In parts one and two of our series, we discussed the purpose of the GMAT and GRE for business school admissions, as well as the differences in the test structures and the skills you will need to tackle each of them.
In part one of our guide to the GMAT and GRE, we discussed the purpose of these standardised tests for business school admission, as well as the differences in test structure and individual components. In this article, we will go deeper into the main sections of each test and give you some examples of what to expect and what skills you will need to master the GMAT or GRE.
Like any other top business school, INSEAD requires its applicants to the MBA and Master in Management (MIM) degree programmes to attempt either the GMAT or the GRE. One of the most common questions we hear is: “Which test is better?”
Standardised aptitude tests like the GMAT and GRE are required for most business school degrees. But with the plethora of information out there, getting started can feel a bit overwhelming. INSEAD's Degree Programmes recruitment team took the plunge and attempted both tests themselves, going through the entire actual in-person test-taking experience for both the GMAT and the GRE to experience first-hand what applicants will be going through.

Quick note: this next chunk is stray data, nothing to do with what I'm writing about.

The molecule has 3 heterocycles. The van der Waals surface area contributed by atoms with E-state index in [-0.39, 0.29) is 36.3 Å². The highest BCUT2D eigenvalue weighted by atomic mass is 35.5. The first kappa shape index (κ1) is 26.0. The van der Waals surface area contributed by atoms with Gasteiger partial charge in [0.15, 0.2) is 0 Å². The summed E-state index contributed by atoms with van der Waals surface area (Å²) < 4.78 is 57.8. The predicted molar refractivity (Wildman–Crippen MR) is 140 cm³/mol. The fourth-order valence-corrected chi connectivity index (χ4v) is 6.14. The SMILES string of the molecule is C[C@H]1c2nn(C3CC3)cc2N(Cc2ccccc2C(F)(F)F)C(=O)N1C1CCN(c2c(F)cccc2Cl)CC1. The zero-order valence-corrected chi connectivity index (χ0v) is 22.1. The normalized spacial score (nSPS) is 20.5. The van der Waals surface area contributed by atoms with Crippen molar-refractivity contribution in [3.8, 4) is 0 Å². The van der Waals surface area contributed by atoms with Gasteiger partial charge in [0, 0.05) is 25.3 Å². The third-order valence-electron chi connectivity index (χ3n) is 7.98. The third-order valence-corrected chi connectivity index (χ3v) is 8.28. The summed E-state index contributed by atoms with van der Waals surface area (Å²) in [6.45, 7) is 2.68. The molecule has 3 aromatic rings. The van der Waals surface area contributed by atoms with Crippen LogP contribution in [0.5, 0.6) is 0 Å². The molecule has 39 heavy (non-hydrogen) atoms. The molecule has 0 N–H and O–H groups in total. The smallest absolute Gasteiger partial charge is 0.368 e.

INSEAD classrooms are a “social” lab for me where the diversity of people really helps me to look at the same problem from so many lenses and perspectives.
Employment reports, rankings and statistics are all important when making a choice, but what will stay with you at the end of the programme are the connections you made and the experiences you lived.
The GMAT is a requirement for most business school programmes, including the INSEAD Master in Management (MIM) and MBA. It is also among the assessment options for the INSEAD Executive MBA and Executive Master in Finance.
While I was nearing the end of the penultimate semester of my bachelor’s degree in early 2020, I was starting to plan my next steps. Write my bachelor thesis, finish my degree by late summer and then start an internship as a first step towards securing an entry-level position. After that I was planning to work for a few years and then maybe start an MBA. At least, that was the idea.
As a Portuguese engineer surrounded by a social environment where engineers take the majority, the MBA word is not commonly heard. Therefore, when I was challenged by a senior member and INSEAD alum of my previous company to think about my future and pursuing an MBA, it felt kind of unfamiliar.
INSEAD's MBA programme is a 10-month accelerated programme that develops successful, thoughtful leaders and entrepreneurs who create value for their organisations and their communities.